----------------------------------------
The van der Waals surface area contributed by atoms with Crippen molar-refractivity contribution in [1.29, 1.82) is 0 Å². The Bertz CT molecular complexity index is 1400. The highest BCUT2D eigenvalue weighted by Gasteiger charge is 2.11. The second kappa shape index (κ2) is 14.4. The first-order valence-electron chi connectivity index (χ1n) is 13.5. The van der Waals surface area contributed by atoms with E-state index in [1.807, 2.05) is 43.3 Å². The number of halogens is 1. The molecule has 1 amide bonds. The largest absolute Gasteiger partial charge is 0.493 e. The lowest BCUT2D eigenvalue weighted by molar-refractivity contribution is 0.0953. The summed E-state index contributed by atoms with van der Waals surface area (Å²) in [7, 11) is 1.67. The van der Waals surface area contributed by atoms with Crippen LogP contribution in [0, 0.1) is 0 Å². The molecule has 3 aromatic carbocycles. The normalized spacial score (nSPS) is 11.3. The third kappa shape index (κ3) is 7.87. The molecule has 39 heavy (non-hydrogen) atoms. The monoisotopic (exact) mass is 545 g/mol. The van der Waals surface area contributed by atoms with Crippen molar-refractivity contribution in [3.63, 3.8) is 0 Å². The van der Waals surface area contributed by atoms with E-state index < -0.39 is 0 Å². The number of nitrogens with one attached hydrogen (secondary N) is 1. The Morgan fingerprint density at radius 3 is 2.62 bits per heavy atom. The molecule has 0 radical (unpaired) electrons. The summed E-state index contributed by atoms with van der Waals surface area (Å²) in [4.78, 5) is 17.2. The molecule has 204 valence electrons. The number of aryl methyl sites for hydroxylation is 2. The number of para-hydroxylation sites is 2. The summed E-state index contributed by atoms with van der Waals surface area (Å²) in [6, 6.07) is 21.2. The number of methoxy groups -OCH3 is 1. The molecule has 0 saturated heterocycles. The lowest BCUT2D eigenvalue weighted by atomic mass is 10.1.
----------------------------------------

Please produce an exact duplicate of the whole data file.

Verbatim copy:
The van der Waals surface area contributed by atoms with Crippen molar-refractivity contribution in [1.29, 1.82) is 0 Å². The Bertz CT molecular complexity index is 1400. The highest BCUT2D eigenvalue weighted by Gasteiger charge is 2.11. The second kappa shape index (κ2) is 14.4. The first-order valence-electron chi connectivity index (χ1n) is 13.5. The van der Waals surface area contributed by atoms with E-state index in [1.807, 2.05) is 43.3 Å². The number of halogens is 1. The molecule has 1 amide bonds. The largest absolute Gasteiger partial charge is 0.493 e. The lowest BCUT2D eigenvalue weighted by molar-refractivity contribution is 0.0953. The summed E-state index contributed by atoms with van der Waals surface area (Å²) in [7, 11) is 1.67. The van der Waals surface area contributed by atoms with Crippen LogP contribution in [0, 0.1) is 0 Å². The molecule has 3 aromatic carbocycles. The normalized spacial score (nSPS) is 11.3. The third kappa shape index (κ3) is 7.87. The molecule has 39 heavy (non-hydrogen) atoms. The monoisotopic (exact) mass is 545 g/mol. The van der Waals surface area contributed by atoms with Crippen molar-refractivity contribution in [3.63, 3.8) is 0 Å². The van der Waals surface area contributed by atoms with E-state index < -0.39 is 0 Å². The number of nitrogens with one attached hydrogen (secondary N) is 1. The Morgan fingerprint density at radius 3 is 2.62 bits per heavy atom. The molecule has 0 radical (unpaired) electrons. The summed E-state index contributed by atoms with van der Waals surface area (Å²) in [4.78, 5) is 17.2. The molecule has 204 valence electrons. The number of aryl methyl sites for hydroxylation is 2. The number of para-hydroxylation sites is 2. The summed E-state index contributed by atoms with van der Waals surface area (Å²) in [6, 6.07) is 21.2. The number of methoxy groups -OCH3 is 1. The molecule has 0 saturated heterocycles. The lowest BCUT2D eigenvalue weighted by atomic mass is 10.1.